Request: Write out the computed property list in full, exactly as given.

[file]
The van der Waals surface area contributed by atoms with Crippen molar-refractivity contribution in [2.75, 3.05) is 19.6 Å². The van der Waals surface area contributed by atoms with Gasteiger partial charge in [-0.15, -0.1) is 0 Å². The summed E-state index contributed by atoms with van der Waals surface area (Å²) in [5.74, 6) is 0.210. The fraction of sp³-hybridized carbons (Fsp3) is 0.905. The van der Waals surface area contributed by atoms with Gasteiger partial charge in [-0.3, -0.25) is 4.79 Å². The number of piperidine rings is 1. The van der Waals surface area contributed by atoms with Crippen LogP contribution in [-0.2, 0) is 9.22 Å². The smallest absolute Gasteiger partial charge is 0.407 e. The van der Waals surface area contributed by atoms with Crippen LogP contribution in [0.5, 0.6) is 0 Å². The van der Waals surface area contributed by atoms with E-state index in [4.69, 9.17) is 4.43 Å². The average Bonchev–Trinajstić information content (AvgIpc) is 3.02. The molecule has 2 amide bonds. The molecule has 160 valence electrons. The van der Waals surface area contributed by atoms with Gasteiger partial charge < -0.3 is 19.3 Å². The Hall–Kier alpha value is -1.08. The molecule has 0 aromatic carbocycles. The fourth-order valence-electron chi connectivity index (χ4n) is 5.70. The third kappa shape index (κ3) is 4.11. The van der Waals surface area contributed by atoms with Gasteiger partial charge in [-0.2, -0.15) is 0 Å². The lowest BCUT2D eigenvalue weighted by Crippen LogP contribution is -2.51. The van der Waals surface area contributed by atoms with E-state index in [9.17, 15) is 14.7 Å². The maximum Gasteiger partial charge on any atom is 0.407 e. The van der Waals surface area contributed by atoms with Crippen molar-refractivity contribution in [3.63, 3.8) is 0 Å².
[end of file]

The van der Waals surface area contributed by atoms with Crippen molar-refractivity contribution in [2.75, 3.05) is 19.6 Å². The van der Waals surface area contributed by atoms with Gasteiger partial charge in [-0.15, -0.1) is 0 Å². The summed E-state index contributed by atoms with van der Waals surface area (Å²) in [5.74, 6) is 0.210. The fraction of sp³-hybridized carbons (Fsp3) is 0.905. The van der Waals surface area contributed by atoms with Gasteiger partial charge in [-0.3, -0.25) is 4.79 Å². The number of piperidine rings is 1. The van der Waals surface area contributed by atoms with Crippen LogP contribution in [-0.2, 0) is 9.22 Å². The smallest absolute Gasteiger partial charge is 0.407 e. The van der Waals surface area contributed by atoms with Crippen LogP contribution in [0.5, 0.6) is 0 Å². The van der Waals surface area contributed by atoms with E-state index in [4.69, 9.17) is 4.43 Å². The average Bonchev–Trinajstić information content (AvgIpc) is 3.02. The molecule has 2 amide bonds. The molecule has 160 valence electrons. The van der Waals surface area contributed by atoms with Gasteiger partial charge < -0.3 is 19.3 Å². The Hall–Kier alpha value is -1.08. The molecule has 0 aromatic carbocycles. The fourth-order valence-electron chi connectivity index (χ4n) is 5.70. The third kappa shape index (κ3) is 4.11. The van der Waals surface area contributed by atoms with Gasteiger partial charge in [-0.2, -0.15) is 0 Å². The lowest BCUT2D eigenvalue weighted by Crippen LogP contribution is -2.51. The van der Waals surface area contributed by atoms with E-state index in [9.17, 15) is 14.7 Å². The maximum Gasteiger partial charge on any atom is 0.407 e. The van der Waals surface area contributed by atoms with Crippen molar-refractivity contribution in [3.63, 3.8) is 0 Å².